A New History of the Peloponnesian War
Format: PDF / Kindle (mobi) / ePub
A New History of the Peloponnesian War is an ebook-only omnibus edition that includes all four volumes of Donald Kagan's acclaimed account of the war between Athens and Sparta (431–404 B.C.): The Outbreak of the Peloponnesian War, The Archidamian War, The Peace of Nicias and the Sicilian Expedition, and The Fall of the Athenian Empire. Reviewing the four-volume set in The New Yorker, George Steiner wrote, "The temptation to acclaim Kagan's four volumes as the foremost work of history produced in North America in the twentieth century is vivid. . . . Here is an achievement that not only honors the criteria of dispassion and of unstinting scruple which mark the best of modern historicism but honors its readers."
All four volumes are also sold separately as both print books and ebooks.
with which to persuade the Spartans to take a more vigorous role in the Aegean. Such considerations must have shaped Aristides' reply to the Chians, Samians, Lesbians, and other allied captains who came to persuade the Athenians to accept the hegemony. He saw the need and the justice of their proposals, but insisted upon some action that would give the Athenians confidence in them and make it impossible for them to change sides again. Uliades of Samos and Antagoras of Chios immediately insulted
into the hands of the anti-Athenian forces at Sparta. But Cimon, supported by Sparta, was firmly in control at Athens, proof of the wisdom of the Spartan peace party. Themistocles, of course, was a lingering threat to Sparta and to its friends in Athens. It was probably about the time when the Spartans were discussing their policy towards Athens or a little earlier that they tried to get rid of Themistocles. 8 They incited the 8 The chronology of the career of Themistocles is a notoriously
merely accumulated unofficial powers, epitheta, one might say, by which they dominated the state. When the Gracchi attacked these usurped powers, the senate had no constitutional right to complain and was compelled to resort to violence. The "Areopagite constitution" had only seventeen years in which to establish itself before a split in the aristocracy brought it under attack, so no revolution was necessary to bring it down. Since Cimon was the unchallenged leader of the state by 463, motives of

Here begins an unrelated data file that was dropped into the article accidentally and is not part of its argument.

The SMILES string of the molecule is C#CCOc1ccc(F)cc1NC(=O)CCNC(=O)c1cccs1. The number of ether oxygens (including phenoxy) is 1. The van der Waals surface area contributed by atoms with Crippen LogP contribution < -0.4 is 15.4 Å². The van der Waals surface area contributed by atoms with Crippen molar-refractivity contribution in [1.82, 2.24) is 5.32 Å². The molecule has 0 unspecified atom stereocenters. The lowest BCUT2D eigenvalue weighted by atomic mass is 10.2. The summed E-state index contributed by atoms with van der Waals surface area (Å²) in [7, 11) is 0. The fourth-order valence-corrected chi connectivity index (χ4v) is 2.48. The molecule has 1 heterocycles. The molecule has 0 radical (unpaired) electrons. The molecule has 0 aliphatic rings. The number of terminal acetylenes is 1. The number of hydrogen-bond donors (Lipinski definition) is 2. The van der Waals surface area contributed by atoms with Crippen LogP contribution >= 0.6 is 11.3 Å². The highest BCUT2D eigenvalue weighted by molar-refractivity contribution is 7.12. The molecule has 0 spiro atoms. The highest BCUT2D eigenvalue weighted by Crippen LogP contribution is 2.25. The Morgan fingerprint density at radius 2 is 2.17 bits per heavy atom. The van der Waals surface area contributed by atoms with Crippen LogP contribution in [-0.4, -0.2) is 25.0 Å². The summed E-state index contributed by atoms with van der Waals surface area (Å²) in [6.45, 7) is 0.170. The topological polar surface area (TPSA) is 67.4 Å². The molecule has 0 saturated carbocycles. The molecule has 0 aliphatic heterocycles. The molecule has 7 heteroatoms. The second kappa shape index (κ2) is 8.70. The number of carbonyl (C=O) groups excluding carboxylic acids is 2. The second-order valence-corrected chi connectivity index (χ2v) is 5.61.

absurdities"; 43 Plutarch's confusion of the four-months' truce with the Five Years' Peace of 451 / 50 has been taken as a reason for rejecting his entire story; the fourmonths' truce has been rejected as an invention, and, it has been pointed out, Diodorus does not even connect it with Cimon. 44 None of these objections is very weighty. Plutarch is often guilty of chronological confusion and artistic invention even when he is telling a story that is basically true. 45 The other objections need
resentment towards Athens in the empire to m:;ke it equally likely that the Euboeans, Islanders, and Ionians might be very touchy and resentful of any Athenian attempt to assert superiority in any way. This is only conjecture, but so is the suggestion that the tribal organization makes a mockery of the notion that Thurii was a Panhellenic colony. The hard fact is that Athenians seem to have made up only about one-tenth of the population and to have been confined to a single tribe. If the